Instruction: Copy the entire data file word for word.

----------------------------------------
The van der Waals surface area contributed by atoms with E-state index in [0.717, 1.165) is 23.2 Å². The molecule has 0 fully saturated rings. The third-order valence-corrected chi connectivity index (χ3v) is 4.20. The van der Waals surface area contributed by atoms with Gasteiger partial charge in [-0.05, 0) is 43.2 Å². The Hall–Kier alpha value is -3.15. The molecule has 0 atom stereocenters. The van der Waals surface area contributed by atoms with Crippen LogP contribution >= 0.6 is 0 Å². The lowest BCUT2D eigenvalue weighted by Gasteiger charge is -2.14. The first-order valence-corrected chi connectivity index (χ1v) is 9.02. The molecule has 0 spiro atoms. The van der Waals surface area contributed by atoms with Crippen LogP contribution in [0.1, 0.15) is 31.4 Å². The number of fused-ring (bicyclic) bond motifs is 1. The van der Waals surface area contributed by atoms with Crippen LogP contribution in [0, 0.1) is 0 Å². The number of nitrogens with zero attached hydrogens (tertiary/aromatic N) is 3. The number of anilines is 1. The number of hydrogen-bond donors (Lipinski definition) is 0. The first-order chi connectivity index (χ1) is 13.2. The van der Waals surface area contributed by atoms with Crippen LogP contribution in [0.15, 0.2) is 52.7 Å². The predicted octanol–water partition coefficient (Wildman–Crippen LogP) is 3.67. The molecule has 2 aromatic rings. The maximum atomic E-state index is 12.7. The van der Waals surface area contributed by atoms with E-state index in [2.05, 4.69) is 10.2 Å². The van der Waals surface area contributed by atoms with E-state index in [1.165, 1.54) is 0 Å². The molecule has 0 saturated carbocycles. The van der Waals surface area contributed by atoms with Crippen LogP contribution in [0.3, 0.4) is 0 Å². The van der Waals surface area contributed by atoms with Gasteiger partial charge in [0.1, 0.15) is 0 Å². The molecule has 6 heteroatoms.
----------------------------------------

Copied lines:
The van der Waals surface area contributed by atoms with E-state index in [0.717, 1.165) is 23.2 Å². The molecule has 0 fully saturated rings. The third-order valence-corrected chi connectivity index (χ3v) is 4.20. The van der Waals surface area contributed by atoms with Gasteiger partial charge in [-0.05, 0) is 43.2 Å². The Hall–Kier alpha value is -3.15. The molecule has 0 atom stereocenters. The van der Waals surface area contributed by atoms with Crippen LogP contribution >= 0.6 is 0 Å². The lowest BCUT2D eigenvalue weighted by Gasteiger charge is -2.14. The first-order valence-corrected chi connectivity index (χ1v) is 9.02. The molecule has 0 spiro atoms. The van der Waals surface area contributed by atoms with Crippen LogP contribution in [0.1, 0.15) is 31.4 Å². The number of fused-ring (bicyclic) bond motifs is 1. The van der Waals surface area contributed by atoms with Crippen LogP contribution in [0, 0.1) is 0 Å². The number of nitrogens with zero attached hydrogens (tertiary/aromatic N) is 3. The number of anilines is 1. The number of hydrogen-bond donors (Lipinski definition) is 0. The first-order chi connectivity index (χ1) is 13.2. The van der Waals surface area contributed by atoms with Crippen LogP contribution in [0.15, 0.2) is 52.7 Å². The predicted octanol–water partition coefficient (Wildman–Crippen LogP) is 3.67. The molecule has 2 aromatic rings. The maximum atomic E-state index is 12.7. The van der Waals surface area contributed by atoms with E-state index in [2.05, 4.69) is 10.2 Å². The van der Waals surface area contributed by atoms with E-state index in [1.165, 1.54) is 0 Å². The molecule has 0 saturated carbocycles. The van der Waals surface area contributed by atoms with Crippen LogP contribution in [0.3, 0.4) is 0 Å². The van der Waals surface area contributed by atoms with Gasteiger partial charge in [0.1, 0.15) is 0 Å². The molecule has 6 heteroatoms.